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What Is Acamprosate?

Acamprosate is a medication taken by mouth by those looking to maintain long-term sobriety from alcohol; it is also sometimes known by the brand name Campral. It should be taken regularly and can be paired with meals — but does not have to be.

The medication was recognized by the FDA as being appropriate for the treatment of alcohol misuse; it is joined in this category by the medications Disulfiram and Naltrexone.

It is quite similar to GABA, which is an important chemical that travels within the brain; GABA is affected heavily by alcohol use, which may have something to do with the effectiveness of Acamprosate. The specific way that Acamprosate functions within the body and the mind, however, has not yet been discovered.

How Can Acamprosate Help?

One of the hardest obstacles that anyone recovering from alcohol use disorder faces is the persistent craving for alcohol that tends to appear during periods of abstinence; intermittent urges to drink again, which can resemble physical hunger, are a big part of why so many relapse — especially in the early stages of sobriety.

Acamprosate is one way to cut down on these cravings. The medication helps to relax the brain, lessening the “hunger” that recovering alcohol users may feel for a drink.

Additionally, the medication may provide a kind of protective shield around the brain of recovering alcohol users — who may be in a state of vulnerability and hyper-excitability. For those who are attempting to get over an alcohol addiction, and whose brains may have been affected negatively by alcohol (with complications such as cell death being possible), Acamprosate may be able to mount a strong defense against any further damage.

Are There Risks?

There are some risks to taking Acamprosate, but they are likely vastly outweighed by the risks of continuing to drink alcohol. Side effects of Acamprosate may include but not be limited to:

  • Fatigue
  • Gastrointestinal distress
  • Nausea
  • Insomnia
  • Excessive perspiration
  • A “pins and needles” feeling in extremities

Furthermore, Acamprosate may increase the likelihood of suicidal thoughts. It is worth nothing, however, that a peer-reviewed study that covered the safety of Acamprosate found that “The safety profile of acamprosate is quite favorable…new adverse events were unlikely to emerge after the first 4 weeks of treatment.”

Which Modalities Pair Well With Acamprosate?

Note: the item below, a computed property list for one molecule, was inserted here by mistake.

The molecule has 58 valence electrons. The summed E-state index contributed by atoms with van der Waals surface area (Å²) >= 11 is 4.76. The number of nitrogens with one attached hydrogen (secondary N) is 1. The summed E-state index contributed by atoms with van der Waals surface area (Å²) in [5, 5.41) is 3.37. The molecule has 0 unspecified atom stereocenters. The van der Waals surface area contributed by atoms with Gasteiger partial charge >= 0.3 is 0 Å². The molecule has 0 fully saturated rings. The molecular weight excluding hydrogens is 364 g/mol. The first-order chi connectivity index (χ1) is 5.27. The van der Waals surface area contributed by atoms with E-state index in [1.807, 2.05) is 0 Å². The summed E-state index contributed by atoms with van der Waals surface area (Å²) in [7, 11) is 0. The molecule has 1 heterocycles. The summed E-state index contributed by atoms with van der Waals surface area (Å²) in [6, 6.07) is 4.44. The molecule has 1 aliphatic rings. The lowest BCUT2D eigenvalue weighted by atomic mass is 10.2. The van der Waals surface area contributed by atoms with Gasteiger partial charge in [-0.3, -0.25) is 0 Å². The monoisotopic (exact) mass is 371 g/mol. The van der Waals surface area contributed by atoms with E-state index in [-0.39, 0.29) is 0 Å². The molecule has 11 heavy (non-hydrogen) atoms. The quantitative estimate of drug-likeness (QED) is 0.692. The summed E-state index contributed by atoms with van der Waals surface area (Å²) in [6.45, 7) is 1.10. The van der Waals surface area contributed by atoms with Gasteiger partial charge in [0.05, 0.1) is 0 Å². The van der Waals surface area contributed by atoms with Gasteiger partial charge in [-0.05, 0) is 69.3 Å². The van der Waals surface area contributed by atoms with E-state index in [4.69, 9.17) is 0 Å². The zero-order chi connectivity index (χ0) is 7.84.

It’s important to combine Acamprosate with other treatment modalities so that the individual recovering from problematic alcohol use is able to be as healthy as possible and have as many resources as possible to support long-term sobriety.

One of the most important modalities to pair with Acamprosate is that of psychosocial support. This essentially means that it is crucial to receive a sense of encouragement, belonging, and compassion from a group of which one considers oneself a member; family members and friends can provide psychosocial support, but may not be available or may be unqualified to provide the exact advice or demeanor that a recovering alcohol user may need or want.

Therapy, especially provided by practitioners who have worked with others struggling with alcohol addiction and abuse, can be a very valuable modality to combine with Acamprosate. So too can support groups, which may be based on the so-called 12 Steps (groups like Alcoholics Anonymous fall into this category) or may not revolve around such a philosophy at all (groups like SMART Recovery fit this bill).

Support groups are typically free, and usually do not turn away members; some exceptions may be made for entrants who arrive at a session drunk and disorderly or who are distracting other group members with maladaptive behavior.

Where Can Alcohol Users Get Assistance?

More information on therapy, support groups, and other forms of psychosocial support is available — and local chapters of support groups can be found with an internet search.

If someone is currently in the grips of an alcohol addiction, however, and is using the substance heavily to the point where such modalities may not yet be possible, then a different kind of assistance may be needed.

In this case, seeking help from a rehabilitation center that specializes in helping people recover from alcohol and addiction could be the right move.

If you have questions about any aspect of alcohol addiction or the treatment process, you can contact a treatment provider.

They may be able to answer your questions and steer you toward a rehab — you or your loved one deserves help; with the right combination of treatment modalities and resources, alcohol addiction can be beaten for good.